What drives politician attitudes and behaviors in relatively new democracies? To what extent do they work to represent the needs and preferences of their constituents? To what extent do they accept or resist efforts to hold them accountable? Do certain circumstances or particular initiatives produce better politicians?
For several years, while teaching at Princeton, I conducted research on the various challenges to democratic accountability in the context of decentralized and polycentric institutional environments, and in this work, I paid particular attention to local politicians. Here is a link to my Governance of Infectious Disease website (www.princeton.edu/gid), which highlights some of my past research in this area, especially on HIV/AIDS. Despite the great optimism for cooperative or polycentric governance, I show that diffuse accountability mechanisms can lead to substantial under-performance.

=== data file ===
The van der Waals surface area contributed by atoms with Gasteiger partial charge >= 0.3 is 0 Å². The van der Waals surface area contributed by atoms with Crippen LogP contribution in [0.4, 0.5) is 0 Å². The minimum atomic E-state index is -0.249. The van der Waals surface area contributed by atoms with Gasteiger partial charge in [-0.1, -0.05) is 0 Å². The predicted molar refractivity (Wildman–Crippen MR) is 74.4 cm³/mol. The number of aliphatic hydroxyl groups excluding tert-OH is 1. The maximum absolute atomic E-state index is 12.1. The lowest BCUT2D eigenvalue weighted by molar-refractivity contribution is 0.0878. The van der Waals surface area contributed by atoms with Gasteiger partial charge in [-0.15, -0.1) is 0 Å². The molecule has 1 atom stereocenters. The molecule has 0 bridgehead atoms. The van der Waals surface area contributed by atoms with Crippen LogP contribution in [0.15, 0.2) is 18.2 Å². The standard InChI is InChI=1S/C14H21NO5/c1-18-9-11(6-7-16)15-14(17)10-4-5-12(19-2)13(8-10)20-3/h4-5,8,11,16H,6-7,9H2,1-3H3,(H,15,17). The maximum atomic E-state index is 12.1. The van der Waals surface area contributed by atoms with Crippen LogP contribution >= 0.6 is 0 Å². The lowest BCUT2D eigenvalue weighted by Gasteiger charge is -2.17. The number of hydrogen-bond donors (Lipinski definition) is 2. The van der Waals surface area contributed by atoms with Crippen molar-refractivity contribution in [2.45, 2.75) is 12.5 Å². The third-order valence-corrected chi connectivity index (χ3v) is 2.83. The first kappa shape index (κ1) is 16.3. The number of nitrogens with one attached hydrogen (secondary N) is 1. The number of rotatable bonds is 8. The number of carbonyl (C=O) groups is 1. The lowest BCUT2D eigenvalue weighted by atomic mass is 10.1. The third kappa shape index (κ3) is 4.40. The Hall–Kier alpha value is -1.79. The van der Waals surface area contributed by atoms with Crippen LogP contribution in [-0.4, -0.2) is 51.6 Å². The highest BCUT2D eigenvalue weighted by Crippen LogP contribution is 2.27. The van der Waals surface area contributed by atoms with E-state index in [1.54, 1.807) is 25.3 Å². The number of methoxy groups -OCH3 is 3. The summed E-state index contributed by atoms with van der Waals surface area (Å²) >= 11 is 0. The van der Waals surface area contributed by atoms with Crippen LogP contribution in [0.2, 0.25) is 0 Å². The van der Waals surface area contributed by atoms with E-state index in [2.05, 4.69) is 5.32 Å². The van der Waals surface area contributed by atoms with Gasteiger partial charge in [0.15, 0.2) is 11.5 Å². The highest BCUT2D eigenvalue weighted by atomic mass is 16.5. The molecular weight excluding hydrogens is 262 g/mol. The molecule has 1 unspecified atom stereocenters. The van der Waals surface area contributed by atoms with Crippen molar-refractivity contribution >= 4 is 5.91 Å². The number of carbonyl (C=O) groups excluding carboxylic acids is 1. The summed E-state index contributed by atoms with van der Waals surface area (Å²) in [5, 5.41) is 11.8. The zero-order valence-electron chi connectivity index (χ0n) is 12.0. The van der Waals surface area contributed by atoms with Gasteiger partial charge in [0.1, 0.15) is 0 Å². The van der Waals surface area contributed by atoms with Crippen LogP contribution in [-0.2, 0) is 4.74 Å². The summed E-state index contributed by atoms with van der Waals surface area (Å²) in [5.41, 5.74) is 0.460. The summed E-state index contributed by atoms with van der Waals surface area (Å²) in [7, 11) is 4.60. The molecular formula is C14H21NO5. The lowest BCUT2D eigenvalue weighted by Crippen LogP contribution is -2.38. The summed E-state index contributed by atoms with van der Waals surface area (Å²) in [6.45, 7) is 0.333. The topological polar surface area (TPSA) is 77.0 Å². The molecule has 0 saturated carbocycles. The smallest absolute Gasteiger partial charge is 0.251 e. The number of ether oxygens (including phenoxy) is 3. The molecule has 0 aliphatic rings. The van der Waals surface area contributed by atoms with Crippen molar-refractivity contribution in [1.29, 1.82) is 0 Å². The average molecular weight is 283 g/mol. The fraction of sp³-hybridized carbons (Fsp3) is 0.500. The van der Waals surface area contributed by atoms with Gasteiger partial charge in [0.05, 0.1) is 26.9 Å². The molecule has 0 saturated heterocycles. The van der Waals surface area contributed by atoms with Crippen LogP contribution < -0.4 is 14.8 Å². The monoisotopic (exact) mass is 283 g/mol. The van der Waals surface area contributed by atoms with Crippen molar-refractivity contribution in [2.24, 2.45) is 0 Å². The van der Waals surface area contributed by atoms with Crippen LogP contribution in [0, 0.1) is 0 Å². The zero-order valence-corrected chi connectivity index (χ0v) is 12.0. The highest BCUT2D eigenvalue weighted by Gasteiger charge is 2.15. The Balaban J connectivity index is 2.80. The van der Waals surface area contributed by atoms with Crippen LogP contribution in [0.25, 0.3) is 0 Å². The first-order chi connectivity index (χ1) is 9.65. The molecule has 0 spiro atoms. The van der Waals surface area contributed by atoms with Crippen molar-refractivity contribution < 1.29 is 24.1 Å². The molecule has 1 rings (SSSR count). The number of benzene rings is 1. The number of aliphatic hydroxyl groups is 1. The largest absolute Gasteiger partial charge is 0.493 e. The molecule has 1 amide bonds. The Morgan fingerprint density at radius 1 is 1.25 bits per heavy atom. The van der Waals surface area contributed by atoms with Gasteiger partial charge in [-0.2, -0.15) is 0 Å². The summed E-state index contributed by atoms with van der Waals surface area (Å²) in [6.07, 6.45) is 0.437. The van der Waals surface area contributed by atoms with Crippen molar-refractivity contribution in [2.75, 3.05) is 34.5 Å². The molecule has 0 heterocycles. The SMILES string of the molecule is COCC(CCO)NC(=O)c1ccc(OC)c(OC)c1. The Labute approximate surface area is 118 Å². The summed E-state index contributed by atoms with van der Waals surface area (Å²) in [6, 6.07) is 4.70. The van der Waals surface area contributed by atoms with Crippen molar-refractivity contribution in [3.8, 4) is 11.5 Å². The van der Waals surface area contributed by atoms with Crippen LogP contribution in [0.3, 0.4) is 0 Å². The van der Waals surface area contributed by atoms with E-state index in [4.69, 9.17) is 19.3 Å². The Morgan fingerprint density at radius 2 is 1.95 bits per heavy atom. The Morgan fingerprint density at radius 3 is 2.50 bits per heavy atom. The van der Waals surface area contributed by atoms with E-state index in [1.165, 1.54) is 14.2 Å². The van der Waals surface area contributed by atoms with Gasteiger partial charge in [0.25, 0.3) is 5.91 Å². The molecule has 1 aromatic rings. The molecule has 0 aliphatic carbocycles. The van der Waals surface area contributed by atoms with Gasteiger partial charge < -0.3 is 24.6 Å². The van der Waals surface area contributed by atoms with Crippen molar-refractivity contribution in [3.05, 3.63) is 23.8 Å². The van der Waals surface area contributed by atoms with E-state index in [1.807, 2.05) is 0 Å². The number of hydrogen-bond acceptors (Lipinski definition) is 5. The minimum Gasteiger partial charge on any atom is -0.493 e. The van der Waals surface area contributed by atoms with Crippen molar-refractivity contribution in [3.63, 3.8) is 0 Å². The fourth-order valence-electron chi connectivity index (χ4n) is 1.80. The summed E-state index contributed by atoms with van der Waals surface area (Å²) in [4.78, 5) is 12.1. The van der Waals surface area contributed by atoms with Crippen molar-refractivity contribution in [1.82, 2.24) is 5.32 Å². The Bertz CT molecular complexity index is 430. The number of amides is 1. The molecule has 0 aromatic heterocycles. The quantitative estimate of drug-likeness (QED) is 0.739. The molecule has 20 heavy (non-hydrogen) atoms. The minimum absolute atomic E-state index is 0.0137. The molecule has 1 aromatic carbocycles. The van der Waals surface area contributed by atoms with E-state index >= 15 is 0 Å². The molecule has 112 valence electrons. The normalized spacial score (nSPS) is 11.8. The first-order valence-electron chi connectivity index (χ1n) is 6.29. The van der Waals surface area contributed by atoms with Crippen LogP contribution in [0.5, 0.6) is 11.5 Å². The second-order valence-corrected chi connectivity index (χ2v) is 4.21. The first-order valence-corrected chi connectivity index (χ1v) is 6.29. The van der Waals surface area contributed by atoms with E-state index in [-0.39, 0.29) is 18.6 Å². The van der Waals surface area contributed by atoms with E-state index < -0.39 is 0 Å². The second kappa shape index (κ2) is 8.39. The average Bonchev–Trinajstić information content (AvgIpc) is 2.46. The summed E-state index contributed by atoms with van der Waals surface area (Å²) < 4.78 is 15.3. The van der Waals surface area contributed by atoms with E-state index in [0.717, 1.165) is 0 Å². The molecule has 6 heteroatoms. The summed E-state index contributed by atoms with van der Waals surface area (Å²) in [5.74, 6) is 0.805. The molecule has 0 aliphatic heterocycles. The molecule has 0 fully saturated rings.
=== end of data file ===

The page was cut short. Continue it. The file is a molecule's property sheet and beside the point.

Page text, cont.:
More recently, I have been working to develop and to extend this research. Along with Philip Martin (PhD student, MIT) and Nina McMurray (PhD student, MIT), I am working on a project investigating accountability and responsiveness by directly studying African politicians in South Africa. Specifically, we will be studying how these individuals relate to both their constituents and to other political principals (i.e. parties, and other levels of government). This work will be in collaboration with South African faculty and post-graduate students.
Also: Here is a literature review paper that appeared in Lancaster and Van de Walle’s edited volume on Politics in the developing countries, which motivates some of my research.